Like little stars.
Here’s Ernest Hemingway, dead drunk on a stool in Cuba with his face on his hand and his hand on an ever-present mojito. He’s the tormented writer, hard at work at the daily scrubbing of his sins. Like the Hard-Drinking Writer, we’ve come to expect certain personality types to have certain habits: The Morose Musician with Keith Richards’ appetite for heroin; the Insecure Starlet with Marilyn’s taste for pills; the Monomaniacal Money Manager with a nose for cocaine. They are generalizations that have been imprinted by generations of popular culture. But the types don’t necessarily line up.
The logic of associating personalities with specific drugs seems natural. A German-British psychologist named Hans Eysenck spent the mid-20th century turning the eye of the scientific community from Freud’s behavior-based theories to individualized psychology—pioneering the science of personality. He considered this pursuit of matching personalities with drugs a pet project.
Eynsenck believed the ways people are inclined to think aren’t always the ways that make us feel best. And because drugs are the easiest way to modify temperament, it’s only natural for us to seek out those substances that keep us on an even keel. For instance, he thought that introverts, whose brains are always chewing at problems, should crave depressants to quiet the incessant mental chatter. Extroverts, easily bored, should chase the rush of stimulants.
His theory condensed individualized drug cravings into an easy, logical framework—but he was wrong. Or at least, he vastly oversimplified the concepts of both “personality” and “drugs.” Worse, his theory wasn’t borne out by research. Study after study showed both introverts and extroverts drinking alcohol (a depressant) to excess. And extroverts didn’t limit themselves to uppers; it seemed they would reach for all kinds of substances.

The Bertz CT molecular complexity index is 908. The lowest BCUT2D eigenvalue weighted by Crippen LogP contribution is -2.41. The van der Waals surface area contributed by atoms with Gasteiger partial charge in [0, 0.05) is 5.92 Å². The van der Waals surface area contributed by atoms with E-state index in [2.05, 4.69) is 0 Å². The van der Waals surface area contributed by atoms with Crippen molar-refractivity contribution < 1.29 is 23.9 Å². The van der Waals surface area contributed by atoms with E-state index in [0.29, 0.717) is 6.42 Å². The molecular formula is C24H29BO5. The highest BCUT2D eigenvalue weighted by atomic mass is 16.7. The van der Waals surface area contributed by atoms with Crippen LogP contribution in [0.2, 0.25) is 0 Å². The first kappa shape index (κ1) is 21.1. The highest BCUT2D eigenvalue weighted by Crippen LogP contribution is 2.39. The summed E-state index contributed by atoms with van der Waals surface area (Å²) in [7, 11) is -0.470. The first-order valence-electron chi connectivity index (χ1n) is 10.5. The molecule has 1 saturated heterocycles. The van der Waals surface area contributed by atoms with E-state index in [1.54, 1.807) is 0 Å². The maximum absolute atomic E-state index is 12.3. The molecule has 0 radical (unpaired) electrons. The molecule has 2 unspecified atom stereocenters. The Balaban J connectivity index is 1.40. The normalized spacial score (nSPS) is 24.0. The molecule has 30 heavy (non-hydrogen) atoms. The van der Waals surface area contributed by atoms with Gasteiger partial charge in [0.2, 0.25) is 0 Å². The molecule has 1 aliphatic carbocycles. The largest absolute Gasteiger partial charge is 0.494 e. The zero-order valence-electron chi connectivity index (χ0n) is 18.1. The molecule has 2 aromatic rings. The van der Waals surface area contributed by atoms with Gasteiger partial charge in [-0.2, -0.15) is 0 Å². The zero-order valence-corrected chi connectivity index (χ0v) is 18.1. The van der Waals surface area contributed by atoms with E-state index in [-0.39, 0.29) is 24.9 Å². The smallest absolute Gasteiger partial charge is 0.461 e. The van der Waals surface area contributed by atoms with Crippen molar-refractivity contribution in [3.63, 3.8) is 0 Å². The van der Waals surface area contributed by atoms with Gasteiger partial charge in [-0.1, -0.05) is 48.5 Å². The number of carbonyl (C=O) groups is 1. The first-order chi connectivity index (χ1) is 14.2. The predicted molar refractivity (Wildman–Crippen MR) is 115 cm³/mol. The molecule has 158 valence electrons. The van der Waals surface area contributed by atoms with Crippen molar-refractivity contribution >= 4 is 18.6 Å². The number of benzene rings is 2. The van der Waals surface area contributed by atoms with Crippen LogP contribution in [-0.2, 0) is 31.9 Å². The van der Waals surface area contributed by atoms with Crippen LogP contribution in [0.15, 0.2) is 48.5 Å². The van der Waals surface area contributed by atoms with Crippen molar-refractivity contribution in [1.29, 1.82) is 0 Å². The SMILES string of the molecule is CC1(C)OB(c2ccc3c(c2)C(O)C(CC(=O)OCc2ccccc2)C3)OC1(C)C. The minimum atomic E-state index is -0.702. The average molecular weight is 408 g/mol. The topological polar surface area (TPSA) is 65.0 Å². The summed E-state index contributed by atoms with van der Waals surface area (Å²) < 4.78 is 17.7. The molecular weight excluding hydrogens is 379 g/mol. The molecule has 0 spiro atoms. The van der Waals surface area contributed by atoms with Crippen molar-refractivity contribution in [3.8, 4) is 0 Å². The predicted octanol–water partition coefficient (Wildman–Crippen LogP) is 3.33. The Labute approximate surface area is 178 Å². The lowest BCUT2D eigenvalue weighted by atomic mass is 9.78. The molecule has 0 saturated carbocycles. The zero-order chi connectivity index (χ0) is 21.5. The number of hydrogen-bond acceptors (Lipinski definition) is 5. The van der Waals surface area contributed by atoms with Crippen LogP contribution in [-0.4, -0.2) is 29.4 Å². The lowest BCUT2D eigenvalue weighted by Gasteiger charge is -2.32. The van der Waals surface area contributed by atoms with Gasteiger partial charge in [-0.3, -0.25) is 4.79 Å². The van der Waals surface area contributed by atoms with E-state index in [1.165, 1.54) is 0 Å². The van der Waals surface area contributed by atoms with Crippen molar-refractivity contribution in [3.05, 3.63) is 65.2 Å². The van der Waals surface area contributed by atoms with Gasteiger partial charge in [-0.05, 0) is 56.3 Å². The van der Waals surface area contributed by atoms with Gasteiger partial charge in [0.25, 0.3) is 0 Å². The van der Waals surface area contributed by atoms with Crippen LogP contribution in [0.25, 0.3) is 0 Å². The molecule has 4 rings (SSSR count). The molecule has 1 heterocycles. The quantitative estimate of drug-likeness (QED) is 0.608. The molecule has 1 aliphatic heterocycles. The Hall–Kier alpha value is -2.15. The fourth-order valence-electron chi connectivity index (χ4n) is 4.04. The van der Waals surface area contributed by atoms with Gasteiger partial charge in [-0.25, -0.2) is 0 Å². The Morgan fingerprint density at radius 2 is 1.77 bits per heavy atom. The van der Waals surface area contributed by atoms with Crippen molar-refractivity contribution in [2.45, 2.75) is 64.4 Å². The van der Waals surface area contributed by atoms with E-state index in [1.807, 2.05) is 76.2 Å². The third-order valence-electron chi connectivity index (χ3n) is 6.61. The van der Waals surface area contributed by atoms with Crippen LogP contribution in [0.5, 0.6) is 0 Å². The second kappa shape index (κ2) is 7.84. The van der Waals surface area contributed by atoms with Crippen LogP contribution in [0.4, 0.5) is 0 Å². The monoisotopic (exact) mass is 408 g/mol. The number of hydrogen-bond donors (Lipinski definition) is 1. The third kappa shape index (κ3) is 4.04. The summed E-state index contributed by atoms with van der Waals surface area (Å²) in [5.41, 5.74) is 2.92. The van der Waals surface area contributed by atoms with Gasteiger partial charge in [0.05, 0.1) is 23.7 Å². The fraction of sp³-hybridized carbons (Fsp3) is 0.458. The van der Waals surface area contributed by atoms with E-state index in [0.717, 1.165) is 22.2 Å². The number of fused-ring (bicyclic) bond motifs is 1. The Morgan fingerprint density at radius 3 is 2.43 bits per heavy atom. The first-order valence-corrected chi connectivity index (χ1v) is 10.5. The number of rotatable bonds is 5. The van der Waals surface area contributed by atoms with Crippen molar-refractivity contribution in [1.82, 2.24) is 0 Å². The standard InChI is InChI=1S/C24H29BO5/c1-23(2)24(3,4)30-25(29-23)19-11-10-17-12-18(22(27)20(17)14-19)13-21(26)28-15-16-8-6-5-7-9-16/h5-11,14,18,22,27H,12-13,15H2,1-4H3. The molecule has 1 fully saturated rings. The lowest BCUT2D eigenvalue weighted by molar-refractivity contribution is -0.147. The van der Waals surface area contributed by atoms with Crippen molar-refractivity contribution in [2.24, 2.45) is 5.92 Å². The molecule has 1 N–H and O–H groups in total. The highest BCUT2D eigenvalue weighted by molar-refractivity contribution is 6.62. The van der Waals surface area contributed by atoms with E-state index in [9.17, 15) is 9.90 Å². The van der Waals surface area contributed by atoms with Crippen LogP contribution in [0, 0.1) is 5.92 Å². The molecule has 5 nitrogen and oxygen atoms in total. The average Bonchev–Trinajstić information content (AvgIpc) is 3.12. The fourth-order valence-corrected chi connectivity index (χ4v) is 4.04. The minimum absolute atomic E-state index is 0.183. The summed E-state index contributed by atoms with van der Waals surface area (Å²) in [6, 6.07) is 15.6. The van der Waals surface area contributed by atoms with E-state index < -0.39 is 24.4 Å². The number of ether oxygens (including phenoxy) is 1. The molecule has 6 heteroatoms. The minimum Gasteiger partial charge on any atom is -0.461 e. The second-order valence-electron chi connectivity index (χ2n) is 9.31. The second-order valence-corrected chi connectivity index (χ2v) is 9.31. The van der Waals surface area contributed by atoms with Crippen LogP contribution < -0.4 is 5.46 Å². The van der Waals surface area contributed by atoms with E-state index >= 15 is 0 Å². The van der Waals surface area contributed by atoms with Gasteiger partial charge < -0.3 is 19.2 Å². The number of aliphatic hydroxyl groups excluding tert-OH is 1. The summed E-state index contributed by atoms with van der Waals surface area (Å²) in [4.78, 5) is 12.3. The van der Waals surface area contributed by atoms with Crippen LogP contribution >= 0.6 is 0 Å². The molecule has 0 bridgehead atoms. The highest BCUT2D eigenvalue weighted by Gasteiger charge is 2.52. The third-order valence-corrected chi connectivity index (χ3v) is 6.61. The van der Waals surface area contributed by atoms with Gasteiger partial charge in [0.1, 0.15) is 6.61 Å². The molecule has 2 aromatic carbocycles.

So where does that leave us? Well, scientists kept trying to tie the two nebulous concepts together. Over the years, as new methods of personality screening emerged, researchers continued to distribute questionnaires to groups of drug addicts. One major breakthrough came when four sets of psychologists independently realized in the 1980s and 1990s that a person’s personality traits—tendencies that are partially genetic and tend to last throughout life—can be pretty reliably described using five factors.
Introversion and extroversion weren’t enough, they thought. We should also consider openness to new experiences (think Bear Grylls), conscientiousness (Haruki Marukami), agreeableness (Mother Theresa) and neuroticism (Woody Allen) when trying to understand why people act the way they do. Thus armed, personality psychologists began fitting the various personality traits they had come up with over the years into what came to be called the “Big Five.” And lo, with a more accurate representation of traits, a connection between personality and drug use began to emerge.
People who tested high on neuroticism (indicating that they tend to be impulsive, emotionally unstable and anxious), low on conscientiousness (tending to be disorganized, unambitious and lazy), and low on agreeableness (tending to be uncooperative, unhelpful or misanthropic), were more likely to have problems with alcohol or drugs than people whose scores were closer to the middle, or reversed. Perhaps more interestingly to the question of whether personality traits led their owners to cocaine over alcohol, or marijuana over mushrooms, higher scores for each risky trait were linked to higher likelihood of using “hard” drugs like heroin, amphetamines or crack.
“There is some evidence that the more ‘bad’ traits you have, the harder the drugs you’re going to use,” says Michigan State Department of Psychology professor Chris Hopwood. “So super, super-impulsive, sensation-seeking, neurotic people might be inclined to use something like heroin, for example, whereas if you’re a little bit less impulsive or have more anxiety about things maybe you wouldn’t. Maybe you would use other drugs but you would be too afraid to use heroin.”
Not all the personality factors that appear in people with drug problems are negative, however:
Sensation-seeking—a facet of openness to experience that’s common among extreme sports athletes, explorers, philanderers and roller coaster-enthusiasts—is almost always associated with drug abuse, but doesn’t necessarily scale with using harder drugs. Marijuana users, for instance, have been shown to be high in sensation-seeking, with closer-to-average levels of neuroticism.